Bowker received her associate degree in nursing from Walla Walla Community College, her bachelor’s degree in anthropology from Washington State University, and her master’s degree in healthcare administration from the University of Washington.

Genevieve Crystal Aguilar, PhD student, MPA, BA, BSN, is the president elect. She grew up in El Paso, Texas, across the border from Juarez, Chihuahua, Mexico, where everything was spoken in two languages.

She said that, growing up, few in her family had great healthcare. Her parents didn’t have dental insurance despite working full time. And she has an elder family member who lives with a deep distrust of authorities, is undocumented, and has lost vision in one eye.

Aguilar said that when she was a nursing student at Seattle University, she was the only Latina in her cohort.

When she brought up issues of race and diversity, she said she didn’t get any response to her questions of where to go for resources, and she felt alone. The Western Washington chapter of the National Association of Hispanic Nurses was her community.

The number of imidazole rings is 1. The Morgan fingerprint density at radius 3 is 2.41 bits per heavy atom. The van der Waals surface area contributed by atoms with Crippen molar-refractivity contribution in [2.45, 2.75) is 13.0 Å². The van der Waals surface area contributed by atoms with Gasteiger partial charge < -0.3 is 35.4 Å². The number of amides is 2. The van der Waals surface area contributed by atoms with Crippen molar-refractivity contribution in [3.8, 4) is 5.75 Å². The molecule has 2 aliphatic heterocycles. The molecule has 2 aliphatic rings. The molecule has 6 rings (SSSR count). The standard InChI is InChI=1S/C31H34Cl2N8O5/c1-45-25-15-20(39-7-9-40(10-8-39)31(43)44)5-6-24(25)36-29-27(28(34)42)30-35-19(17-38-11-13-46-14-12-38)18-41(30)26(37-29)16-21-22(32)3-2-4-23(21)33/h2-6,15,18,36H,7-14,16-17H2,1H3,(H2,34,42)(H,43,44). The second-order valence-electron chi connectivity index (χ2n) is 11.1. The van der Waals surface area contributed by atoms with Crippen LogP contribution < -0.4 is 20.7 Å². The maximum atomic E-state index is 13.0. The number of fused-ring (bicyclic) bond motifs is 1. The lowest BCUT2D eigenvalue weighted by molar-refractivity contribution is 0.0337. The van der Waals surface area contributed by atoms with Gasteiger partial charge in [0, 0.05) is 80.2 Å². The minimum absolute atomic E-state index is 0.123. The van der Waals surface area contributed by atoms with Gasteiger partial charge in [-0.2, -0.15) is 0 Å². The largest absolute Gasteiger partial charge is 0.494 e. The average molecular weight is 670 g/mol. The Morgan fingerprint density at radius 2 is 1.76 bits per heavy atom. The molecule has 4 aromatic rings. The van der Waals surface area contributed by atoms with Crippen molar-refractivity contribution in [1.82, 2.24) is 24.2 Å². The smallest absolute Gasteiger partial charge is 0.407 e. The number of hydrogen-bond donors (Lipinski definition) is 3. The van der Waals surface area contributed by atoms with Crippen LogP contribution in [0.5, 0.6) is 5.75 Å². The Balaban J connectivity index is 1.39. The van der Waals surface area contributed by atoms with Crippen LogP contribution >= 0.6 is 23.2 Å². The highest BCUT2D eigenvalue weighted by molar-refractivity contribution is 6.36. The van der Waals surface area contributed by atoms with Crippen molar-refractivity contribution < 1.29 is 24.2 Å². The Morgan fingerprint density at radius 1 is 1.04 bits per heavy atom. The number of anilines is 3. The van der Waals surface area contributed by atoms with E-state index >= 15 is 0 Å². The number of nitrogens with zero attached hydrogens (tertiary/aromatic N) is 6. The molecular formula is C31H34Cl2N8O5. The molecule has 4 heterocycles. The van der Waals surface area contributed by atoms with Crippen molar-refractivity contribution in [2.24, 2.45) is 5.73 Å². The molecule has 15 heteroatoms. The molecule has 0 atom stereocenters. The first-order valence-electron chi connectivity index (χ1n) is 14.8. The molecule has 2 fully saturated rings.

“I clung to those folks. They understood Latinos and health disparities. This was my place to connect. Without NAHN, I don’t know how I would have survived.”

Aguilar is a pediatric nurse at Seattle Children’s Hospital. However, her job is teaching nursing at Heritage University on the Yakama Nation in Toppenish, as part of a collaboration between the two entities.

For her, WA-NAHN is about giving Latinx nurses a voice and increasing their representation in nursing leadership.

“We want to be at the table where policies are getting changed,” she said. “Real change is to change the system, and we need to inspire others to do that and address our issues.”

She said these issues include supporting migrant workers, eliminating barriers to interpretation and translation, and trusting the healthcare system not to be xenophobic.

“How can we have more upstream approaches to manage Latino health? That is the big vision of who we are,” she said.

Aguilar has a master’s in public and international affairs, a master’s in urban and regional planning, a bachelor’s in chicana/o studies, another bachelor’s in urban studies, and a BSN. She said nursing was a second career in advocacy, community organizing, and policy work. She is now working on a PhD in nursing science at the University of Washington School of Nursing.